After September 11, New York badly needed money. Our leaders extracted a promise, ultimately, for $20 billion, and Bush has earned himself plaudits for more or less producing it. But the city got it slowly, imperfectly, and it has really had to beg, and in fact it could have used a lot more (initial estimates from the state comptroller’s office ran toward $105 billion). If some Republicans had had their way, the city would not have received even $20 billion. Shortly after the attack, Don Nickles, the then–assistant majority leader of the Senate, quietly tried to stop this single emergency appropriation, complaining to colleagues that his home state, Oklahoma, never received such generous assistance after the bombing of the Alfred P. Murrah Federal Building.
Today, New York still surfaces in intelligence chatter with ritualistic eeriness, but on a per capita basis, it receives a mere pittance for its first-responders—$5.47 for each resident, as opposed to $38.31 for each person in Wyoming. (As a result of this homeland-security-funding formula, Grand Forks, North Dakota, now has more biochemical suits than there are cops to wear them, according to a story in the Daily News this winter; meanwhile, the FDNY has only one “fully deployable” hazardous-materials unit for the whole city.) Just over a month ago, the House of Representatives voted down an amendment, proposed by the upstate Republican John Sweeney, that would have given New York and other urban areas an extra infusion of cash. Shortly after, David Hobson, an Ohio Republican, explained to one of the Capitol’s newspapers, The Hill, “Some people feel that there’s never enough money for New York. No matter what we’d have put in, a lot of people think, New York would ask for more.”
Before that vote, when the bill was still languishing in the House Appropriations Committee, Jose Serrano, our congressman from the Bronx, tried to make an impassioned case for it. But the subcommittee chairman, Harold Rogers, was prepared for Serrano’s charges. He responded with a series of statistics specifically compiled by his staff to show that mile for square mile, New York City comes out quite well. Serrano answered that, well, sure, but his whole district (more than half a million people, same as all the others in Congress) could pretty nearly fit into a square mile—he could walk across it in an hour. And I’d like to add: If Mr. Rogers, who comes from rural Kentucky, wants to calculate our homeland-security funding per square mile, I hope he recommends to colleagues that they calculate our taxes that way, too.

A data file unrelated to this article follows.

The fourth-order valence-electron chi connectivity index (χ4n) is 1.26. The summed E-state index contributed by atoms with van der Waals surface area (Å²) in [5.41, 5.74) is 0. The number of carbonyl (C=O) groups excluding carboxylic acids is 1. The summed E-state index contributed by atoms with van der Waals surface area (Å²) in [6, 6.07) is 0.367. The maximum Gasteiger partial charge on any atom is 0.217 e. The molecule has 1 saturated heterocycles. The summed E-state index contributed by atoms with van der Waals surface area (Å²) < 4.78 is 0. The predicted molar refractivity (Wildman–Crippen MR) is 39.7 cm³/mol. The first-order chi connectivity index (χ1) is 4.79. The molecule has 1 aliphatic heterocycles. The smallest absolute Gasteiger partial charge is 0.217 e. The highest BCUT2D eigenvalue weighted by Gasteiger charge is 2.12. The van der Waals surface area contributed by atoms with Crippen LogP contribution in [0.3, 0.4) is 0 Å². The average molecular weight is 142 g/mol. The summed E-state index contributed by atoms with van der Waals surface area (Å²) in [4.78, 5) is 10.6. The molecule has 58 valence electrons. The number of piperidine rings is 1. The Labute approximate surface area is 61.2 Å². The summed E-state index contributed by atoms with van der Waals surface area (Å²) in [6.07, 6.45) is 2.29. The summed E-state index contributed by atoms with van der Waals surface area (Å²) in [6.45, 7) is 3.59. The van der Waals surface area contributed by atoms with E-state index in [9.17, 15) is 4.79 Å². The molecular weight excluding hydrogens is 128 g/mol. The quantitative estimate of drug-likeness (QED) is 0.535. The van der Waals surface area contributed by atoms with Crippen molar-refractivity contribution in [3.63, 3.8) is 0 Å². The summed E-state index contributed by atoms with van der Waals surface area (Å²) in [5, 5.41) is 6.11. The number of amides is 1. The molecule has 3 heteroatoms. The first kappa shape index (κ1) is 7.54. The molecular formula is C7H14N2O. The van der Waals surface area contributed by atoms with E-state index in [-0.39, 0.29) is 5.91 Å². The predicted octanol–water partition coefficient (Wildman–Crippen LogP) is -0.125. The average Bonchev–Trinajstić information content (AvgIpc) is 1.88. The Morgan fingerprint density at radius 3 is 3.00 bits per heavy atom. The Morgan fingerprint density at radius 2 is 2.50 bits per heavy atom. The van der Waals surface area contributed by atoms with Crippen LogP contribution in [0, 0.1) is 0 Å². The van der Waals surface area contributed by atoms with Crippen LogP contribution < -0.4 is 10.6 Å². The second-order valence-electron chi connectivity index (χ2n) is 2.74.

One could very reasonably point out, at this juncture, that New Yorkers hardly understand the rest of the United States any better than the rest of the United States understands New Yorkers. But if New Yorkers wanted to secede, it would not be for the same reasons that, say, people from the San Francisco Bay Area or other liberal enclaves would want to secede. New Yorkers may live in isolation from the rest of the United States, but not the world. We would never think, for example, to refer to multinational corporations as “greedy motherfuckers” (this city loves and lionizes no one if not its greedy motherfuckers); we’re resolutely nonprotectionist, passionately for free trade. Because so many of us are rich and crime-fearing, or immigrants craving unconstrained capitalism, we also have a much finer appreciation of Republican politics than do other liberal enclaves. Thirty-seven percent of us supported our Republican governor in the last election, and in 1993, we chose a Republican mayor who helped transform this city from a jungle into a manicured suburb—and then showed us what real leaders are made of at a time it counted most. New Yorkers also have an appreciation of Realpolitik. After September 11, there were few people in this city who didn’t seem to believe, at least for a time, in the fundamental trade-offs of the Patriot Act—privacy for personal security, civil liberties for public safety—and who weren’t desperately, hungrily eager to bomb the Taliban to high hell.